“We live in a time of monsters,” writes Jeffrey Jerome Cohen in Monster Theory. As beings who mix categories or defy categorization altogether, monsters may be apt emblems for a postmodern age, yet it would be a mistake to imply that monsters are a creation of postmodernity. The monstrous figures that dominate popular contemporary culture come from a long artistic tradition, and their depictions both promote and reveal fears. The fears underlying the monstrous, universal or particular to moments and places, call special attention to the darkness that dwells within all of us, even in our denial of it.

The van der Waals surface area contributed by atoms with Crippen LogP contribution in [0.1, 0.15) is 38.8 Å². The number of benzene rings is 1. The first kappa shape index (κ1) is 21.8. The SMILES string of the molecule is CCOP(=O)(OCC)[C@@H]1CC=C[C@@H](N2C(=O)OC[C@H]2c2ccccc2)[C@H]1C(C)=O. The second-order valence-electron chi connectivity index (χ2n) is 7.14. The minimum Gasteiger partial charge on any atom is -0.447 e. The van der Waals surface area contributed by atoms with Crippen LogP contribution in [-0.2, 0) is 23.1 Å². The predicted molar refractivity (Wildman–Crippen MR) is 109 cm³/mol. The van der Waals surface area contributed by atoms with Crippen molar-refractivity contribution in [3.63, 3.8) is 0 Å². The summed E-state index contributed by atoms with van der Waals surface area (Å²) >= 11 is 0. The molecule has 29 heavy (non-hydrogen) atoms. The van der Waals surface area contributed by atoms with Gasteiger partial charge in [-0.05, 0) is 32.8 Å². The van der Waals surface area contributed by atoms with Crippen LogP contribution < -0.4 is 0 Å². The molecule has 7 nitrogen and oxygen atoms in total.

This course will build theoretical underpinnings with Frederich Nietzsche, Umberto Eco, James Twitchell, Michel Foucault, and Adam Douglas. Together, we will consider concrete literary examples from the Spanish Baroque and the Nocilla Generation, before students’ individual research will begin to drive the content. Therefore, we will create ample opportunity to consider examples from any time and place in the Hispanophone world. We will, in the end, hope to uncover more about the values of normative groups that vilify and externalize, than about the monsters these norms denigrate. Advanced level. In Spanish.